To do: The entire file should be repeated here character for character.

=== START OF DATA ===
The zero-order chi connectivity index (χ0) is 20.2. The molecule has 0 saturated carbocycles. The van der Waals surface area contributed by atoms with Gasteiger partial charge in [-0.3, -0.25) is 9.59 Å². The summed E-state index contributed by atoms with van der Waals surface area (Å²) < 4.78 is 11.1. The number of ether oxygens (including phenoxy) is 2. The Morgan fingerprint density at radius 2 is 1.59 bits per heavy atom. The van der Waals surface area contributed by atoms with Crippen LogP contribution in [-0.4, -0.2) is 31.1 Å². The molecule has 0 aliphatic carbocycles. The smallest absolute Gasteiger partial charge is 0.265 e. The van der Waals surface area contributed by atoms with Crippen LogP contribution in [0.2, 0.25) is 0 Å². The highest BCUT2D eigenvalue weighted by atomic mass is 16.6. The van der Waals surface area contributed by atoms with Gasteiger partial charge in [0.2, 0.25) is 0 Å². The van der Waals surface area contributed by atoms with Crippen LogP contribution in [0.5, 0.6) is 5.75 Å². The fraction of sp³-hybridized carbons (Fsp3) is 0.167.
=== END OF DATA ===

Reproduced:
The zero-order chi connectivity index (χ0) is 20.2. The molecule has 0 saturated carbocycles. The van der Waals surface area contributed by atoms with Gasteiger partial charge in [-0.3, -0.25) is 9.59 Å². The summed E-state index contributed by atoms with van der Waals surface area (Å²) < 4.78 is 11.1. The number of ether oxygens (including phenoxy) is 2. The Morgan fingerprint density at radius 2 is 1.59 bits per heavy atom. The van der Waals surface area contributed by atoms with Crippen LogP contribution in [-0.4, -0.2) is 31.1 Å². The molecule has 0 aliphatic carbocycles. The smallest absolute Gasteiger partial charge is 0.265 e. The van der Waals surface area contributed by atoms with Crippen LogP contribution in [0.2, 0.25) is 0 Å². The highest BCUT2D eigenvalue weighted by atomic mass is 16.6. The van der Waals surface area contributed by atoms with Gasteiger partial charge in [0.2, 0.25) is 0 Å². The van der Waals surface area contributed by atoms with Crippen LogP contribution in [0.5, 0.6) is 5.75 Å². The fraction of sp³-hybridized carbons (Fsp3) is 0.167.